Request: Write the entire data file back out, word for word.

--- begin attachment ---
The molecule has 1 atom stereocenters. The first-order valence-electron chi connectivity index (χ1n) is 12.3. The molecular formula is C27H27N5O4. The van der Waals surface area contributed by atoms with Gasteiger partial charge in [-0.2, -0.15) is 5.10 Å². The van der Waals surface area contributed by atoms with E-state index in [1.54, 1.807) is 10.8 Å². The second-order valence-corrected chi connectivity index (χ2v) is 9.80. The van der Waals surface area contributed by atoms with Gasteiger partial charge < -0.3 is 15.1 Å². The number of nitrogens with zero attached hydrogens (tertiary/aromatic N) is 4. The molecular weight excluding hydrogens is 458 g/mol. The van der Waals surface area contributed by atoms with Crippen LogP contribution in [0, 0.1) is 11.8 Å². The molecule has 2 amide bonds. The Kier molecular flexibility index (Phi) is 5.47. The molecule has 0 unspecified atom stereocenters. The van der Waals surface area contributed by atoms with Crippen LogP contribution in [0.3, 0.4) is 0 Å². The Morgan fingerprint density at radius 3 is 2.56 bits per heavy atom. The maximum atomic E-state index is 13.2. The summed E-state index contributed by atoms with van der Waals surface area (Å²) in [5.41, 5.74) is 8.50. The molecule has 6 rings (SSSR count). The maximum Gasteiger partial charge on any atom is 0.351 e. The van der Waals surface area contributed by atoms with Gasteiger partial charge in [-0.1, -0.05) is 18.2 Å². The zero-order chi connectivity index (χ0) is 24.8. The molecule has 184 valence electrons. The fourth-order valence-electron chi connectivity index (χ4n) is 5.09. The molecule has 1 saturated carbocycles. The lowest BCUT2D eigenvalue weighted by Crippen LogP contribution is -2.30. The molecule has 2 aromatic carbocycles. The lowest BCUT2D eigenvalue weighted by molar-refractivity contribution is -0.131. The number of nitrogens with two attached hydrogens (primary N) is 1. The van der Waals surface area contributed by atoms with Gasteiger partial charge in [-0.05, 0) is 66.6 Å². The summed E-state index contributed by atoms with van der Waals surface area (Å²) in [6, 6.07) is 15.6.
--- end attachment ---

The molecule has 1 atom stereocenters. The first-order valence-electron chi connectivity index (χ1n) is 12.3. The molecular formula is C27H27N5O4. The van der Waals surface area contributed by atoms with Gasteiger partial charge in [-0.2, -0.15) is 5.10 Å². The van der Waals surface area contributed by atoms with E-state index in [1.54, 1.807) is 10.8 Å². The second-order valence-corrected chi connectivity index (χ2v) is 9.80. The van der Waals surface area contributed by atoms with Gasteiger partial charge < -0.3 is 15.1 Å². The number of nitrogens with zero attached hydrogens (tertiary/aromatic N) is 4. The molecular weight excluding hydrogens is 458 g/mol. The van der Waals surface area contributed by atoms with Crippen LogP contribution in [0, 0.1) is 11.8 Å². The molecule has 2 amide bonds. The Kier molecular flexibility index (Phi) is 5.47. The molecule has 0 unspecified atom stereocenters. The van der Waals surface area contributed by atoms with Crippen LogP contribution in [0.3, 0.4) is 0 Å². The Morgan fingerprint density at radius 3 is 2.56 bits per heavy atom. The maximum atomic E-state index is 13.2. The summed E-state index contributed by atoms with van der Waals surface area (Å²) in [5.41, 5.74) is 8.50. The molecule has 6 rings (SSSR count). The maximum Gasteiger partial charge on any atom is 0.351 e. The van der Waals surface area contributed by atoms with Gasteiger partial charge in [-0.1, -0.05) is 18.2 Å². The zero-order chi connectivity index (χ0) is 24.8. The molecule has 184 valence electrons. The fourth-order valence-electron chi connectivity index (χ4n) is 5.09. The molecule has 1 saturated carbocycles. The lowest BCUT2D eigenvalue weighted by Crippen LogP contribution is -2.30. The molecule has 2 aromatic carbocycles. The lowest BCUT2D eigenvalue weighted by molar-refractivity contribution is -0.131. The number of nitrogens with two attached hydrogens (primary N) is 1. The van der Waals surface area contributed by atoms with Gasteiger partial charge in [-0.05, 0) is 66.6 Å². The summed E-state index contributed by atoms with van der Waals surface area (Å²) in [6, 6.07) is 15.6.